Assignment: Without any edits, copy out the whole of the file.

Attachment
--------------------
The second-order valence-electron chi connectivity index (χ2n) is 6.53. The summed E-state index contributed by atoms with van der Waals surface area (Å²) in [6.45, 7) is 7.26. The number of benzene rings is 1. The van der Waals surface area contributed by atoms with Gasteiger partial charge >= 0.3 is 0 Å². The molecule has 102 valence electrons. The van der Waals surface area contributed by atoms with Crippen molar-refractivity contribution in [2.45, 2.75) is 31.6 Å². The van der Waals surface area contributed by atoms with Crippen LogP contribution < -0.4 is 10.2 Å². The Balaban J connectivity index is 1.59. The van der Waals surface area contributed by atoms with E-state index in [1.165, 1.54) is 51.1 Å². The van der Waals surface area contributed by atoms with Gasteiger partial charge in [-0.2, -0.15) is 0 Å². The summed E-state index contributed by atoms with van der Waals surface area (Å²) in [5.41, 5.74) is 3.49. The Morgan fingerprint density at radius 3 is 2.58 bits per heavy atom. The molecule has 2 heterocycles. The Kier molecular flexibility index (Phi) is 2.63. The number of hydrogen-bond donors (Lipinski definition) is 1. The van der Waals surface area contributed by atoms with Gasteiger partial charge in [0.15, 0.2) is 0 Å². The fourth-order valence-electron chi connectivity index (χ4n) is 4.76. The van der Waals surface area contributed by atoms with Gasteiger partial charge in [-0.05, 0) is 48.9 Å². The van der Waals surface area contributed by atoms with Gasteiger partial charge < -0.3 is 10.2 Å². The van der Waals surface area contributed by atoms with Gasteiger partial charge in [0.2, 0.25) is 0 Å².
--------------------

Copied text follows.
The second-order valence-electron chi connectivity index (χ2n) is 6.53. The summed E-state index contributed by atoms with van der Waals surface area (Å²) in [6.45, 7) is 7.26. The number of benzene rings is 1. The van der Waals surface area contributed by atoms with Gasteiger partial charge >= 0.3 is 0 Å². The molecule has 102 valence electrons. The van der Waals surface area contributed by atoms with Crippen molar-refractivity contribution in [2.45, 2.75) is 31.6 Å². The van der Waals surface area contributed by atoms with Crippen LogP contribution < -0.4 is 10.2 Å². The Balaban J connectivity index is 1.59. The van der Waals surface area contributed by atoms with E-state index in [1.165, 1.54) is 51.1 Å². The van der Waals surface area contributed by atoms with Gasteiger partial charge in [-0.2, -0.15) is 0 Å². The summed E-state index contributed by atoms with van der Waals surface area (Å²) in [5.41, 5.74) is 3.49. The Morgan fingerprint density at radius 3 is 2.58 bits per heavy atom. The molecule has 2 heterocycles. The Kier molecular flexibility index (Phi) is 2.63. The number of hydrogen-bond donors (Lipinski definition) is 1. The van der Waals surface area contributed by atoms with Gasteiger partial charge in [0.15, 0.2) is 0 Å². The fourth-order valence-electron chi connectivity index (χ4n) is 4.76. The van der Waals surface area contributed by atoms with Gasteiger partial charge in [-0.05, 0) is 48.9 Å². The van der Waals surface area contributed by atoms with Gasteiger partial charge < -0.3 is 10.2 Å². The van der Waals surface area contributed by atoms with Gasteiger partial charge in [0.2, 0.25) is 0 Å².